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2089.—Barbican. (Designed from old maps and Elevations, temp. James and Charles I.) more
An old-world street in London, with half-timbered houses overhanging narrow streets and alleys.
Old London Bridge (Fig. 2090) has been already described; it will be sufficient to say of Barbican (Fig. 2089) (so called from the watch-tower, that stood here in connection with the original fortifications of London), that it formed, during the seventeenth century, one of the spots favoured by the nobility as places of residence. Here, for instance, was the house (Fig. 1897) of Prince Rupert, or, as the people would have it, Prince Robber; the nephew and favoured officer of Charles I. Having had occasion, in a previous chapter, to say much with regard to the evil parts of the life and character of Charles’s son and successor, the “Merry Monarch,” it is but just, as well as agreeable, to add here a notice of one act of his reign that may serve, in a slight degree, as a counterpoise:—he founded Chelsea Hospital (Fig. 1997).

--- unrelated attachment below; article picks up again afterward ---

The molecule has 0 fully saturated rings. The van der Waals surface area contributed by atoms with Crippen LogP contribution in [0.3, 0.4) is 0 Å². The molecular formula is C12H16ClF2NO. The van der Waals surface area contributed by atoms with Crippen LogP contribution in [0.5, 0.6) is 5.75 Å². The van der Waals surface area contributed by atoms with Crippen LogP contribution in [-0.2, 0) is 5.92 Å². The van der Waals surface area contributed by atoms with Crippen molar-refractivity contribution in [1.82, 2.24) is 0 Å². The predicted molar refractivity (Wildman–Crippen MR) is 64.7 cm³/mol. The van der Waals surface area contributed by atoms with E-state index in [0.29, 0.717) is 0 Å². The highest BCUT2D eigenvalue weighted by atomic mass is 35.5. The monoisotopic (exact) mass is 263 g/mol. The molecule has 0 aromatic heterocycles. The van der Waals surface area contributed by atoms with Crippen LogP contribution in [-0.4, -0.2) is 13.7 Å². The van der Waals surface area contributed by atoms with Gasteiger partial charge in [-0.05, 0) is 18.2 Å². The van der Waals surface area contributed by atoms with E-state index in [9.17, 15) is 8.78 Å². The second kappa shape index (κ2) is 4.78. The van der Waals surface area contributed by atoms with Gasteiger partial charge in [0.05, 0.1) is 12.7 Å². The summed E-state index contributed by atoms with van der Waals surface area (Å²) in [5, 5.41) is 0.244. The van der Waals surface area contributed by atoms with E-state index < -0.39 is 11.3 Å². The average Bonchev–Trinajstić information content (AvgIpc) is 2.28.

See also: biography of Prince Rupert, from c. 1815